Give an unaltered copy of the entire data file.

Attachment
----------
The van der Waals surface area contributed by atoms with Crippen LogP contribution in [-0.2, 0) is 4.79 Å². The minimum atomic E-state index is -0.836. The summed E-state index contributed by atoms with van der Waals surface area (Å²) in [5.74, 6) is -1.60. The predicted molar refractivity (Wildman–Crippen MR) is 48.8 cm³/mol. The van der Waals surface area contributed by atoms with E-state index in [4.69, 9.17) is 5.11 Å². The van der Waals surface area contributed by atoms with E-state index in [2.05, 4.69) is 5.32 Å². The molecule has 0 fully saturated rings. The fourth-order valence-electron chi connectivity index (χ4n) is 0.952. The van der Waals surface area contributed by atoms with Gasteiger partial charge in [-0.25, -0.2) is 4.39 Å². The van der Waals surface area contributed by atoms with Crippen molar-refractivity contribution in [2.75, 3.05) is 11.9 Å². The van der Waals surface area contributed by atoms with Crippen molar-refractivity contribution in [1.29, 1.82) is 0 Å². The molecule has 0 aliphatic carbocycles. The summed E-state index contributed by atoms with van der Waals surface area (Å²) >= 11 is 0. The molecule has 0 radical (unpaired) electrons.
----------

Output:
The van der Waals surface area contributed by atoms with Crippen LogP contribution in [-0.2, 0) is 4.79 Å². The minimum atomic E-state index is -0.836. The summed E-state index contributed by atoms with van der Waals surface area (Å²) in [5.74, 6) is -1.60. The predicted molar refractivity (Wildman–Crippen MR) is 48.8 cm³/mol. The van der Waals surface area contributed by atoms with E-state index in [4.69, 9.17) is 5.11 Å². The van der Waals surface area contributed by atoms with E-state index in [2.05, 4.69) is 5.32 Å². The molecule has 0 fully saturated rings. The fourth-order valence-electron chi connectivity index (χ4n) is 0.952. The van der Waals surface area contributed by atoms with Gasteiger partial charge in [-0.25, -0.2) is 4.39 Å². The van der Waals surface area contributed by atoms with Crippen molar-refractivity contribution in [2.75, 3.05) is 11.9 Å². The van der Waals surface area contributed by atoms with Crippen molar-refractivity contribution in [1.29, 1.82) is 0 Å². The molecule has 0 aliphatic carbocycles. The summed E-state index contributed by atoms with van der Waals surface area (Å²) >= 11 is 0. The molecule has 0 radical (unpaired) electrons.